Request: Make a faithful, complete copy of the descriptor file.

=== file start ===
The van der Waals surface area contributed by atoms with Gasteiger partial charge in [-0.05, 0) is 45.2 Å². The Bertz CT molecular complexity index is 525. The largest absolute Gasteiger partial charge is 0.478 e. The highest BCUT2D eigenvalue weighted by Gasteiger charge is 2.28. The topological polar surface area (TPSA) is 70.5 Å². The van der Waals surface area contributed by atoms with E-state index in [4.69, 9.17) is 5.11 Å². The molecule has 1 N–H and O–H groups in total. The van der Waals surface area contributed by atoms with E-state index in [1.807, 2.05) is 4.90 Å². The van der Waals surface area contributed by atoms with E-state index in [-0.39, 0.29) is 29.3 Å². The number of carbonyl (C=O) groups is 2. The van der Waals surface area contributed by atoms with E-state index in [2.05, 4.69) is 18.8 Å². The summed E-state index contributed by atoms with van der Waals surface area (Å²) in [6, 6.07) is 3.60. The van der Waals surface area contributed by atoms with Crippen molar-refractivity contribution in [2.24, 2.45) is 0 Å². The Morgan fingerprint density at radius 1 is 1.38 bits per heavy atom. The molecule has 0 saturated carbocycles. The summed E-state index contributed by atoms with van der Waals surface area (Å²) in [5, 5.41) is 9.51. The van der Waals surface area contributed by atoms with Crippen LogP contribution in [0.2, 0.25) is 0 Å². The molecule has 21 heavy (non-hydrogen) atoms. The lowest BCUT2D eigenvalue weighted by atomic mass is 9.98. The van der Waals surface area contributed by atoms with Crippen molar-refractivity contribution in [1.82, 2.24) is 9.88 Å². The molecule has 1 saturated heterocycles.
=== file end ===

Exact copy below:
The van der Waals surface area contributed by atoms with Gasteiger partial charge in [-0.05, 0) is 45.2 Å². The Bertz CT molecular complexity index is 525. The largest absolute Gasteiger partial charge is 0.478 e. The highest BCUT2D eigenvalue weighted by Gasteiger charge is 2.28. The topological polar surface area (TPSA) is 70.5 Å². The van der Waals surface area contributed by atoms with E-state index in [4.69, 9.17) is 5.11 Å². The molecule has 1 N–H and O–H groups in total. The van der Waals surface area contributed by atoms with E-state index in [1.807, 2.05) is 4.90 Å². The van der Waals surface area contributed by atoms with E-state index in [-0.39, 0.29) is 29.3 Å². The number of carbonyl (C=O) groups is 2. The van der Waals surface area contributed by atoms with E-state index in [2.05, 4.69) is 18.8 Å². The summed E-state index contributed by atoms with van der Waals surface area (Å²) in [6, 6.07) is 3.60. The van der Waals surface area contributed by atoms with Crippen molar-refractivity contribution in [2.24, 2.45) is 0 Å². The Morgan fingerprint density at radius 1 is 1.38 bits per heavy atom. The molecule has 0 saturated carbocycles. The summed E-state index contributed by atoms with van der Waals surface area (Å²) in [5, 5.41) is 9.51. The van der Waals surface area contributed by atoms with Crippen LogP contribution in [0.2, 0.25) is 0 Å². The molecule has 21 heavy (non-hydrogen) atoms. The lowest BCUT2D eigenvalue weighted by atomic mass is 9.98. The van der Waals surface area contributed by atoms with Crippen molar-refractivity contribution in [1.82, 2.24) is 9.88 Å². The molecule has 1 saturated heterocycles.